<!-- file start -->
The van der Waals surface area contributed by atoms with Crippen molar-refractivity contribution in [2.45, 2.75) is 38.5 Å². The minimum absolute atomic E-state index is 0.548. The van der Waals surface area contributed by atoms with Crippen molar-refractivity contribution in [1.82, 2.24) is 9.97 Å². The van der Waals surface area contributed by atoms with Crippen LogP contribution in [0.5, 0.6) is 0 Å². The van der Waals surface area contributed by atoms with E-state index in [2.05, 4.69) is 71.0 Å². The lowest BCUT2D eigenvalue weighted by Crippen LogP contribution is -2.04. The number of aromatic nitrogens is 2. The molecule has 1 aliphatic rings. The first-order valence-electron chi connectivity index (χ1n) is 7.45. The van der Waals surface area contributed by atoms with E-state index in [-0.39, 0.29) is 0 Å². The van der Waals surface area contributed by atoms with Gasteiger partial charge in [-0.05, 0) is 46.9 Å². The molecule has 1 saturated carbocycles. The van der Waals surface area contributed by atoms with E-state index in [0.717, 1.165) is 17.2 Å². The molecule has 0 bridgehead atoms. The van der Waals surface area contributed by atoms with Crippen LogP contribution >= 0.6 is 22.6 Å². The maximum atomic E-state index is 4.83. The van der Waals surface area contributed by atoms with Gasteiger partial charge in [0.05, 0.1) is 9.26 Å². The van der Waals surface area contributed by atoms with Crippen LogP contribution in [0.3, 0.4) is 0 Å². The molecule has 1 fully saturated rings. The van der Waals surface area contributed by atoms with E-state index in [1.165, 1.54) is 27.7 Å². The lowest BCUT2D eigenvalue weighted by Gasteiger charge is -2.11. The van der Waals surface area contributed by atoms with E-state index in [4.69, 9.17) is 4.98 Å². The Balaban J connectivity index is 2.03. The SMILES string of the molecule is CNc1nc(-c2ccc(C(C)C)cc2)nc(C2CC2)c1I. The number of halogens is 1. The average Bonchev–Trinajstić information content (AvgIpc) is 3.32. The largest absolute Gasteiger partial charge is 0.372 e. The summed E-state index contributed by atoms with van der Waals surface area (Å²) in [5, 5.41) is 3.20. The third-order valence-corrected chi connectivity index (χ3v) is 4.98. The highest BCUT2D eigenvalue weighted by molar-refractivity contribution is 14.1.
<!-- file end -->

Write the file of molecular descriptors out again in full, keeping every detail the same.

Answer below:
The van der Waals surface area contributed by atoms with Crippen molar-refractivity contribution in [2.45, 2.75) is 38.5 Å². The minimum absolute atomic E-state index is 0.548. The van der Waals surface area contributed by atoms with Crippen molar-refractivity contribution in [1.82, 2.24) is 9.97 Å². The van der Waals surface area contributed by atoms with Crippen LogP contribution in [0.5, 0.6) is 0 Å². The van der Waals surface area contributed by atoms with E-state index in [2.05, 4.69) is 71.0 Å². The lowest BCUT2D eigenvalue weighted by Crippen LogP contribution is -2.04. The number of aromatic nitrogens is 2. The molecule has 1 aliphatic rings. The first-order valence-electron chi connectivity index (χ1n) is 7.45. The van der Waals surface area contributed by atoms with E-state index in [-0.39, 0.29) is 0 Å². The van der Waals surface area contributed by atoms with Gasteiger partial charge in [-0.05, 0) is 46.9 Å². The molecule has 1 saturated carbocycles. The van der Waals surface area contributed by atoms with E-state index in [0.717, 1.165) is 17.2 Å². The molecule has 0 bridgehead atoms. The van der Waals surface area contributed by atoms with Crippen LogP contribution >= 0.6 is 22.6 Å². The maximum atomic E-state index is 4.83. The van der Waals surface area contributed by atoms with Gasteiger partial charge in [0.05, 0.1) is 9.26 Å². The van der Waals surface area contributed by atoms with Crippen LogP contribution in [0.3, 0.4) is 0 Å². The molecule has 1 fully saturated rings. The van der Waals surface area contributed by atoms with E-state index in [1.165, 1.54) is 27.7 Å². The lowest BCUT2D eigenvalue weighted by Gasteiger charge is -2.11. The van der Waals surface area contributed by atoms with E-state index in [4.69, 9.17) is 4.98 Å². The Balaban J connectivity index is 2.03. The SMILES string of the molecule is CNc1nc(-c2ccc(C(C)C)cc2)nc(C2CC2)c1I. The number of halogens is 1. The average Bonchev–Trinajstić information content (AvgIpc) is 3.32. The largest absolute Gasteiger partial charge is 0.372 e. The summed E-state index contributed by atoms with van der Waals surface area (Å²) in [5, 5.41) is 3.20. The third-order valence-corrected chi connectivity index (χ3v) is 4.98. The highest BCUT2D eigenvalue weighted by molar-refractivity contribution is 14.1.